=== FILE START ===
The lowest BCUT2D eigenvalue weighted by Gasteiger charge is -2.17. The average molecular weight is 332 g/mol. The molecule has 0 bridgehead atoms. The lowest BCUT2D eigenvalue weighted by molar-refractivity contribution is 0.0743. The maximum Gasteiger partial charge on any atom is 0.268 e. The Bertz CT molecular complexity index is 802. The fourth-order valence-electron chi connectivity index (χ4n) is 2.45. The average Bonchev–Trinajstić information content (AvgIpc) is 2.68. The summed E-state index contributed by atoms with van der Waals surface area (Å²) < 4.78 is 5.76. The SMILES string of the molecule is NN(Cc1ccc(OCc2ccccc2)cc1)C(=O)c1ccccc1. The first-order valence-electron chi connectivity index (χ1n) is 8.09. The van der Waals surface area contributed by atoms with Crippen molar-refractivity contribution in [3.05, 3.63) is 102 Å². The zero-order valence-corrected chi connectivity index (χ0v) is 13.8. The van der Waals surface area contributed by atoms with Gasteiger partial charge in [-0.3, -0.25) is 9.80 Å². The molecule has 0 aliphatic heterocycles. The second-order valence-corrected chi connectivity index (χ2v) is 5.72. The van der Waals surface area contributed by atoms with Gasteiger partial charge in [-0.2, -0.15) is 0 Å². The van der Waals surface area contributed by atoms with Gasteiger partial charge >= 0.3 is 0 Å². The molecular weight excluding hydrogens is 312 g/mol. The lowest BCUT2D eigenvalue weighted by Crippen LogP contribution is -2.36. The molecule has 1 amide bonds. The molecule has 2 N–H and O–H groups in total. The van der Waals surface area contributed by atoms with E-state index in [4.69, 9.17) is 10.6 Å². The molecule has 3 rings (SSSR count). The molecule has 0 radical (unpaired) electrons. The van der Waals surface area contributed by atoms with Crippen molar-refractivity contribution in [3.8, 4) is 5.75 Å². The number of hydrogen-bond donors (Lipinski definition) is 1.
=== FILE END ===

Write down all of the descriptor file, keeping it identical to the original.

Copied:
The lowest BCUT2D eigenvalue weighted by Gasteiger charge is -2.17. The average molecular weight is 332 g/mol. The molecule has 0 bridgehead atoms. The lowest BCUT2D eigenvalue weighted by molar-refractivity contribution is 0.0743. The maximum Gasteiger partial charge on any atom is 0.268 e. The Bertz CT molecular complexity index is 802. The fourth-order valence-electron chi connectivity index (χ4n) is 2.45. The average Bonchev–Trinajstić information content (AvgIpc) is 2.68. The summed E-state index contributed by atoms with van der Waals surface area (Å²) < 4.78 is 5.76. The SMILES string of the molecule is NN(Cc1ccc(OCc2ccccc2)cc1)C(=O)c1ccccc1. The first-order valence-electron chi connectivity index (χ1n) is 8.09. The van der Waals surface area contributed by atoms with Crippen molar-refractivity contribution in [3.05, 3.63) is 102 Å². The zero-order valence-corrected chi connectivity index (χ0v) is 13.8. The van der Waals surface area contributed by atoms with Gasteiger partial charge in [-0.3, -0.25) is 9.80 Å². The molecule has 0 aliphatic heterocycles. The second-order valence-corrected chi connectivity index (χ2v) is 5.72. The van der Waals surface area contributed by atoms with Gasteiger partial charge in [-0.2, -0.15) is 0 Å². The van der Waals surface area contributed by atoms with Gasteiger partial charge >= 0.3 is 0 Å². The molecular weight excluding hydrogens is 312 g/mol. The lowest BCUT2D eigenvalue weighted by Crippen LogP contribution is -2.36. The molecule has 1 amide bonds. The molecule has 2 N–H and O–H groups in total. The van der Waals surface area contributed by atoms with E-state index in [4.69, 9.17) is 10.6 Å². The molecule has 3 rings (SSSR count). The molecule has 0 radical (unpaired) electrons. The van der Waals surface area contributed by atoms with Crippen molar-refractivity contribution in [3.8, 4) is 5.75 Å². The number of hydrogen-bond donors (Lipinski definition) is 1.